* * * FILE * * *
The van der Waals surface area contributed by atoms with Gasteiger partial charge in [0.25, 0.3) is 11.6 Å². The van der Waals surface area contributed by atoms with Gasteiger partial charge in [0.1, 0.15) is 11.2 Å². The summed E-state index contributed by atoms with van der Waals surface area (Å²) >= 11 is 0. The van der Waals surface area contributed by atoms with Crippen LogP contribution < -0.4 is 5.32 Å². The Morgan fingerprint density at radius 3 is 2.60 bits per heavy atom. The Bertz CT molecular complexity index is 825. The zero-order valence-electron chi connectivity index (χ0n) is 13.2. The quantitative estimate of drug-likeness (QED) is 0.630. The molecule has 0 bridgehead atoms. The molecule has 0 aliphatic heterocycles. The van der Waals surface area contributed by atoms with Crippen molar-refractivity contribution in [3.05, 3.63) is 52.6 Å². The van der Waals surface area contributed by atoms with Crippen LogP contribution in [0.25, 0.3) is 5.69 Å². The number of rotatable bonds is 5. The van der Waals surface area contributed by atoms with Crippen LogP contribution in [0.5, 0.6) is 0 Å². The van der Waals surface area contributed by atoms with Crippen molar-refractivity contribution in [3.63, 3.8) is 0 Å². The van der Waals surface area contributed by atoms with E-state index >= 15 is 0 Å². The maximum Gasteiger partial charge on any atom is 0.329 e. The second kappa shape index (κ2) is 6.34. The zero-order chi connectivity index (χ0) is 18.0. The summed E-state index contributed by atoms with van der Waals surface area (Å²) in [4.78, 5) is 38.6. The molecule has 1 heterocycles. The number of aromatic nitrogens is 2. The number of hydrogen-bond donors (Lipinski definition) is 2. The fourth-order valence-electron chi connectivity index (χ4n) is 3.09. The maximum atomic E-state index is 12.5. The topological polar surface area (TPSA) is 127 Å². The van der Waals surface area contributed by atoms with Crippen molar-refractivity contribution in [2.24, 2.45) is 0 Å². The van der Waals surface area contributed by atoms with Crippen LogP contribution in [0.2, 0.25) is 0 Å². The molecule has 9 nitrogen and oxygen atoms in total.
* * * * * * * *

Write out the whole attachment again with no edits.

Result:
The van der Waals surface area contributed by atoms with Gasteiger partial charge in [0.25, 0.3) is 11.6 Å². The van der Waals surface area contributed by atoms with Gasteiger partial charge in [0.1, 0.15) is 11.2 Å². The summed E-state index contributed by atoms with van der Waals surface area (Å²) >= 11 is 0. The van der Waals surface area contributed by atoms with Crippen LogP contribution < -0.4 is 5.32 Å². The Morgan fingerprint density at radius 3 is 2.60 bits per heavy atom. The Bertz CT molecular complexity index is 825. The zero-order valence-electron chi connectivity index (χ0n) is 13.2. The quantitative estimate of drug-likeness (QED) is 0.630. The molecule has 0 bridgehead atoms. The molecule has 0 aliphatic heterocycles. The van der Waals surface area contributed by atoms with Crippen molar-refractivity contribution in [3.05, 3.63) is 52.6 Å². The van der Waals surface area contributed by atoms with Crippen LogP contribution in [0.25, 0.3) is 5.69 Å². The number of rotatable bonds is 5. The van der Waals surface area contributed by atoms with Crippen LogP contribution in [0.5, 0.6) is 0 Å². The van der Waals surface area contributed by atoms with Crippen molar-refractivity contribution in [3.63, 3.8) is 0 Å². The van der Waals surface area contributed by atoms with E-state index >= 15 is 0 Å². The maximum Gasteiger partial charge on any atom is 0.329 e. The second kappa shape index (κ2) is 6.34. The zero-order chi connectivity index (χ0) is 18.0. The summed E-state index contributed by atoms with van der Waals surface area (Å²) in [4.78, 5) is 38.6. The molecule has 1 heterocycles. The number of aromatic nitrogens is 2. The number of hydrogen-bond donors (Lipinski definition) is 2. The fourth-order valence-electron chi connectivity index (χ4n) is 3.09. The maximum atomic E-state index is 12.5. The topological polar surface area (TPSA) is 127 Å². The van der Waals surface area contributed by atoms with Crippen molar-refractivity contribution in [2.24, 2.45) is 0 Å². The van der Waals surface area contributed by atoms with Crippen LogP contribution in [0.2, 0.25) is 0 Å². The molecule has 9 nitrogen and oxygen atoms in total.